My attitude towards machine configuration and automation is that it should be as time independent as possible. If I need to revert to yesterday's state or want to reproduce something that happened months ago, I want strong guarantees that it will be similar, if not identical. Now, this is just my opinion. I've worked in environments where we had these strong guarantees. And having had this luxury, I abhore the alternative where so many pieces of configuration vary over time as the central configuration moves forward without the ability to turn back the clock. As always, your needs may be different and this post may not apply to you!

I said as possible a few times in the previous paragraph. While you could likely make all parts of your configuration time independent, it's not a good idea. In the real world, things change over time and making all configuration data static regardless of time will produce a broken or bad configuration.

User access is one such piece of configuration. Employees come and go. Passwords and SSH keys change. You don't want to revert user access to the way it was two months ago, restoring access to a disgruntled former employee or allowing access via a compromised password. Network configuration is another. Say the network topology changed and the firewall rules need updating. If you reverted the networking configuration, the machine likely wouldn't work on the network!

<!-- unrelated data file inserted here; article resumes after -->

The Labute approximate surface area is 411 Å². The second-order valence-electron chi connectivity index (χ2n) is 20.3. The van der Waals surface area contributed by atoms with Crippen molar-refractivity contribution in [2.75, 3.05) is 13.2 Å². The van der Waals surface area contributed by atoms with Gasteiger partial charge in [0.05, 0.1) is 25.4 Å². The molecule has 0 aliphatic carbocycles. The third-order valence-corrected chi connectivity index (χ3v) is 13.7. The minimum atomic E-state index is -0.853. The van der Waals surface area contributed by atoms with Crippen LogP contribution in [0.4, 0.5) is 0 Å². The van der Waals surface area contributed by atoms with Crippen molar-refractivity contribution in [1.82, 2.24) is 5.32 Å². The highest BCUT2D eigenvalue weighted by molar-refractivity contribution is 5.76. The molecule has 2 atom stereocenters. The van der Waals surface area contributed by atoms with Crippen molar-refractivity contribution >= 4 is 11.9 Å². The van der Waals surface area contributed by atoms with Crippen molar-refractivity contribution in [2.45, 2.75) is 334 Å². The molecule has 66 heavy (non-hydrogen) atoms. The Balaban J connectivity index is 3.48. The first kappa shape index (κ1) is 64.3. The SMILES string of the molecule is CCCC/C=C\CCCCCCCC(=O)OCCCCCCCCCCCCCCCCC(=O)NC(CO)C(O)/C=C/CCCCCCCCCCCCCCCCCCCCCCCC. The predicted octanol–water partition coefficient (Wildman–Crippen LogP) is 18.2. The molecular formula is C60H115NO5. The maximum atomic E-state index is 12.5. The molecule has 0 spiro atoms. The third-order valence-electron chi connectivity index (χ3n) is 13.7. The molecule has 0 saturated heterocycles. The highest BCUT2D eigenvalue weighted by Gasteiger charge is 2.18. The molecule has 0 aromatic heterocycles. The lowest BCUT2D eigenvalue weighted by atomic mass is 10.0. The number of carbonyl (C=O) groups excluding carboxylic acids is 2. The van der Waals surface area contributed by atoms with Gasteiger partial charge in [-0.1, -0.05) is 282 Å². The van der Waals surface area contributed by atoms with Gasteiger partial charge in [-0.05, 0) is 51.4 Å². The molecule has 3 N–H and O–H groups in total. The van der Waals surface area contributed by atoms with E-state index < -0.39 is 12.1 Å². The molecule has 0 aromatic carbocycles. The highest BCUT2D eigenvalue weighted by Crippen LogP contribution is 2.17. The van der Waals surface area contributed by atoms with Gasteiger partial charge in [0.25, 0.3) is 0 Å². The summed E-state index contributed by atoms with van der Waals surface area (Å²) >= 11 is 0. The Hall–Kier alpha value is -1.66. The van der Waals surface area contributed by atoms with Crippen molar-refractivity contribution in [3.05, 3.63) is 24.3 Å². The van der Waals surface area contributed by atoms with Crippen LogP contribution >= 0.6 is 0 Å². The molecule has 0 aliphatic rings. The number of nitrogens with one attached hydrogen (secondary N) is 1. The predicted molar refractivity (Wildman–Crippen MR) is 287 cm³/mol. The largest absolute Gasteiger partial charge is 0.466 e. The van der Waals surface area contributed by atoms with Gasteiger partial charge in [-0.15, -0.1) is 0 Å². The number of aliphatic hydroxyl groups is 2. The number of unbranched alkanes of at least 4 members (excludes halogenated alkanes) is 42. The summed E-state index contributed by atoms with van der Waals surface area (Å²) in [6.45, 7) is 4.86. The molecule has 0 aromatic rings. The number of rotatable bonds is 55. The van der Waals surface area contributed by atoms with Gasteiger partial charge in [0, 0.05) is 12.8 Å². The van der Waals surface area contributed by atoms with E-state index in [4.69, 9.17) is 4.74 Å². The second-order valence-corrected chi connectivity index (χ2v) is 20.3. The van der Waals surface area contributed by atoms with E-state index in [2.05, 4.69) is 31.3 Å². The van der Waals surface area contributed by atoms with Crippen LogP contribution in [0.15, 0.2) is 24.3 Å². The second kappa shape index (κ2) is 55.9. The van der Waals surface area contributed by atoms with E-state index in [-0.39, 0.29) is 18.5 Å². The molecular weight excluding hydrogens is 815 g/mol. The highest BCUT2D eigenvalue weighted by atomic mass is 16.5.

This highlights an important fact: if making your machine configuration time independent is a goal, you will need to bifurcate configuration by time dependency and solve for both. You'll need to identify every piece of configuration and ask do I put this in the bucket that is constant over time or the bucket that changes over time?